I was informed that my earring, a thing I hold dear, was most likely retrievable from the trap under the bathroom sink. I marshaled my resources to figure that out—by which I mean I texted the husband, who said he would do it when he got home from work.

The husband did indeed find my earring. So what does that mean? It means that sometimes things from which we are separated come back to us. As Sting told us, back in the early 1980s, “If you love something, set it free, free, free.”

Sting’s lyric doesn’t exactly apply to losing an earring. It might apply, however, to letting your child leave for college, and your other no-longer-a-child child leave for a new phase of life as a college graduate working for peanuts and trying to make the world a bit better. By "letting your child" I don't suggest I have any choice in these things. The letting is internal.

However, because of the covid, the new college student will indeed be coming back to us. Her college is only allowing the first years one semester on campus. The rest of the academic year will be remote learning, so that the older students can have a semester there. Oy. Such is the ever-changing nature of things. 

Meanwhile, Readers, I started full time graduate school for social work this week. At the ripe old age of one thousand and ten, I am returning to school for a master’s degree, with a plan to become a therapist. I don’t know if this is wisdom or foolishness, embracing of life, or denial of time passing. Nevertheless, I go forward. I cannot escape illness, death, or aging. I cannot avoid responsibility for my choices or letting go of all I love. Okay. So be it. 

Wednesday, July 22, 2020

Success in Stasis: Dealing with the Doldrums

I was working my way towards something inspirational and success-related for you, Readers, but then the doggo was sick all night, and I got no sleep. So it seems like a time to remind myself and you that sometimes success is simply hanging on. Progress is not always an option. Sometimes there’s stasis. Sometimes there’s downward plunging. Sometimes there’s circling the drain. What’s that word for when you’re sailing and the wind dies? I would probably remember it if I weren’t so tired. Oh yeah, the doldrums. Sometimes it’s the doldrums. Don’t have a lot of control over that. Sometimes the wind just dies. Meaning you’re sailing along and heading somewhere, the wind ruffling your hair, and you’re feeling all windblown and healthy and looking towards the horizon. Sometimes, though, there’s no breeze, just nothing and humidity and your hair is frizzy and stuck to your cheeks and you’re suddenly hyper aware of your damp bathing suit and how unpleasant it feels. Of course, you are also gripped by the anxiety that this state will never change, that you’ll be bobbing along in the current with no control over the sails ever again. This anxiety that the doldrums will last forever is called catastrophizing, and it comes with the territory. It is, by the way, never helpful.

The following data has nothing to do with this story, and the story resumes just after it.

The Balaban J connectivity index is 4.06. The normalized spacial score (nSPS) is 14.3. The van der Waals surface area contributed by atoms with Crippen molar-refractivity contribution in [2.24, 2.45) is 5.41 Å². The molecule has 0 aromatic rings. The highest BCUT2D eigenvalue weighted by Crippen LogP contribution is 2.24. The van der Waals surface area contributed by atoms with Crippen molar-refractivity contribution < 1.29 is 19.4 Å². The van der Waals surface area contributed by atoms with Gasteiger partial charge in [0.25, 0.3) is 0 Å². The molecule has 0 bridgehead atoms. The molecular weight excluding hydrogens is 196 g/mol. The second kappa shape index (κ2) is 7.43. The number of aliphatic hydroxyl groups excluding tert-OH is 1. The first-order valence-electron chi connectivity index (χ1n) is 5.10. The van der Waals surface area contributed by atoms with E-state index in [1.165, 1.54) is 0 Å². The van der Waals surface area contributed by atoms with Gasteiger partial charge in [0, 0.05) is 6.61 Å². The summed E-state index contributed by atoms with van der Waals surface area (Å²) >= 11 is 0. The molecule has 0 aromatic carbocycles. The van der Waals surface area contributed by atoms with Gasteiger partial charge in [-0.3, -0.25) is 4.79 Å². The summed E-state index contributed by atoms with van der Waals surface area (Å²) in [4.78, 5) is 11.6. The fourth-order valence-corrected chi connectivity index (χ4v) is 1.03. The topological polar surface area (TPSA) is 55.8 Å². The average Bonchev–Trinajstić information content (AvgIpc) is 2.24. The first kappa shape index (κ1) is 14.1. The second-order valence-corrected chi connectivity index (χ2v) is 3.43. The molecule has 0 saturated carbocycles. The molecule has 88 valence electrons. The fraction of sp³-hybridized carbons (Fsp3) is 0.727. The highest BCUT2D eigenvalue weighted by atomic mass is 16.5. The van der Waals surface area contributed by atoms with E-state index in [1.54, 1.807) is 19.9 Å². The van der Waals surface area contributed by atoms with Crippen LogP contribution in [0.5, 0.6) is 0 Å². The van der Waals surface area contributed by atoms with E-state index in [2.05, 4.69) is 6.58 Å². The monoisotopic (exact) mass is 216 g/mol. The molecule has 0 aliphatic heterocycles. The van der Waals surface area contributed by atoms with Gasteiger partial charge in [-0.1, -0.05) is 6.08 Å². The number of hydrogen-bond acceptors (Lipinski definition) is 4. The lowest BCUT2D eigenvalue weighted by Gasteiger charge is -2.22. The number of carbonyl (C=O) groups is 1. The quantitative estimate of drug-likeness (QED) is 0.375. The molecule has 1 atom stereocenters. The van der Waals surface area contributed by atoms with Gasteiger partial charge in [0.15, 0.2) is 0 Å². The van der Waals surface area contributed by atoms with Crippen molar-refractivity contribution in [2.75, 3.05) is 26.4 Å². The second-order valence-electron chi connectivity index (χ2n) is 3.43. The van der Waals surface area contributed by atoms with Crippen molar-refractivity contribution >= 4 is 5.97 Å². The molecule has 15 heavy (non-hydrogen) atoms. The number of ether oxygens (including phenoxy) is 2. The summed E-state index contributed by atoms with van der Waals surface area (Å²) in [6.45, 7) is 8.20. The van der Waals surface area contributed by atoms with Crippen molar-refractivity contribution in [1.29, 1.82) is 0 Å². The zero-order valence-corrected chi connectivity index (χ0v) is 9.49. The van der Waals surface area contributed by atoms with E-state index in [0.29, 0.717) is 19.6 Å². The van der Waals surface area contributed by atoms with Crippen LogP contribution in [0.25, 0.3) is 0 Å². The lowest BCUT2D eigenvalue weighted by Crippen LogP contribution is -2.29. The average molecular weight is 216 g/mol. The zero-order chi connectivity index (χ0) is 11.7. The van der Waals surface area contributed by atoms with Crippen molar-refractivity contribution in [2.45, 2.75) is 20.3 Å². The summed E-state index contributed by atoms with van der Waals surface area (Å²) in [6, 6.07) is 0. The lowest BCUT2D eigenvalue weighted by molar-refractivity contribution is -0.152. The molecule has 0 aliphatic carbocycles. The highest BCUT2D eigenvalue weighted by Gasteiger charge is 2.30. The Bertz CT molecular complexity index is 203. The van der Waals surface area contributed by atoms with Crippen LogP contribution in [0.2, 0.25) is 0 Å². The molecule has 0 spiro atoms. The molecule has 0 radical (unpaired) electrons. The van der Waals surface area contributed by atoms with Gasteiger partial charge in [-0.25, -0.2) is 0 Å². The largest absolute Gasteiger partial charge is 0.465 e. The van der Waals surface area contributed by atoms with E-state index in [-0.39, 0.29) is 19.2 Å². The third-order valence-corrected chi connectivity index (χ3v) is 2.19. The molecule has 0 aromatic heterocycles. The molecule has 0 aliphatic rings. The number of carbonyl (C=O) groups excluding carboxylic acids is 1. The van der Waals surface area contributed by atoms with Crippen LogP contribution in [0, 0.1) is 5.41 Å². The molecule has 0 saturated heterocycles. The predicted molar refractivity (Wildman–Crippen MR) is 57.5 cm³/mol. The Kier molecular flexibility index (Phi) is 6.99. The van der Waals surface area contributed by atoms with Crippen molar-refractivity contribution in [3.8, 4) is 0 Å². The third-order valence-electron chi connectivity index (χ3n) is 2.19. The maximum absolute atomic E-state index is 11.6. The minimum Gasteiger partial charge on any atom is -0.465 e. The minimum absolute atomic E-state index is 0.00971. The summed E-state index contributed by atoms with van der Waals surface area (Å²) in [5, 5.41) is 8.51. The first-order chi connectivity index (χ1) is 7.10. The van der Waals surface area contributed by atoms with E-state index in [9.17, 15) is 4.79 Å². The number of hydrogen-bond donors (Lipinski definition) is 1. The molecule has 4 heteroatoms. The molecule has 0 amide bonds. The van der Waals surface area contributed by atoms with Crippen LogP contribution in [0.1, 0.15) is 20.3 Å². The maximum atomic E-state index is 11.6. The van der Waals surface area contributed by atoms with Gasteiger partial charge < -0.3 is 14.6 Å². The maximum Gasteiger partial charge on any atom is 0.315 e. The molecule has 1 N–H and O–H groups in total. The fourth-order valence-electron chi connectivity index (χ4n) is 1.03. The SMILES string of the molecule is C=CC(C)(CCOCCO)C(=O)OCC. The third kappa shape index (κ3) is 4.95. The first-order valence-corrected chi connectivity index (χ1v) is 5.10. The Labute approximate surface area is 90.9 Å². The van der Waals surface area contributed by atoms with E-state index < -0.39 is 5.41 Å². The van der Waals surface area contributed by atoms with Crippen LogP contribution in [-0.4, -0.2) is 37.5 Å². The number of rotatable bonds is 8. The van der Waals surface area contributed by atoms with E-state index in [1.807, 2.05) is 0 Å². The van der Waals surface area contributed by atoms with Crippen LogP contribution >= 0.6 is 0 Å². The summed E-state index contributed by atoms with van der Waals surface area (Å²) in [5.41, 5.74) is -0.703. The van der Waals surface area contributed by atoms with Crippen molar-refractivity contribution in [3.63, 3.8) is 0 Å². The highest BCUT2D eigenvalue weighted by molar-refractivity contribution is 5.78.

Why the sailing metaphor, you may well ask. Well, before the doldrums hit, aka, the dog having a terrible night, I was enjoying my weekend thoroughly, sitting on a warm rock and dangling my feet into a lake, watching a sailboat race of little sunfish sailboats. It was a truly lovely time, involving lovely sailboats moving in the breeze, despite many sad things going on in the world and within my circle of influence. Today, though, I am just trying to get through the day. It helps to remember that just a day ago, the mood was much better, because the next step is a plunge into catastrophizing, which I just told you is never helpful, despite being a regular occurrence. 

Eventually, the wind will shift because you’ve drifted along in the current just enough to get to a slightly different place. Then you’ll be able to fill your sails and start moving again. Until then, well, you are stuck with where and who you are, so you might as well accept that. Self-acceptance. Acknowledging what is right now, and acknowledging that what is right now is not what will be forever. Radical self-acceptance. That might just be the very thing that gets the wind moving again. 

Tuesday, June 16, 2020

Annals of Pandemic Life: What is Success When the World is Full of Suffering?

Readers, my eye has been twitching for days. Lower lid twitch. It’s a minor annoyance. I think my eyes are tired of everything they’re seeing. Plague, protests. Racism, authoritarianism, cynicism, pessimism. Climate change. The paterfamilias is suffering from frailty and isolation. The doggo needs surgery for a fast spreading cancer and yes, he is going to get it, but will it be in time? It was damn hard to get an appointment for him, because the surgeon veterinarians are all booked up, now that they’ve reopened. My circle of concern is on fire, and my circle of influence seems about the size of a pinprick.

What does success mean when the world is full of suffering? What does it mean to be successful in a world like ours? Can there be any success when so many people have no chance for it? There are moments when continuing to address the single-focused need to self-actualize seems too small.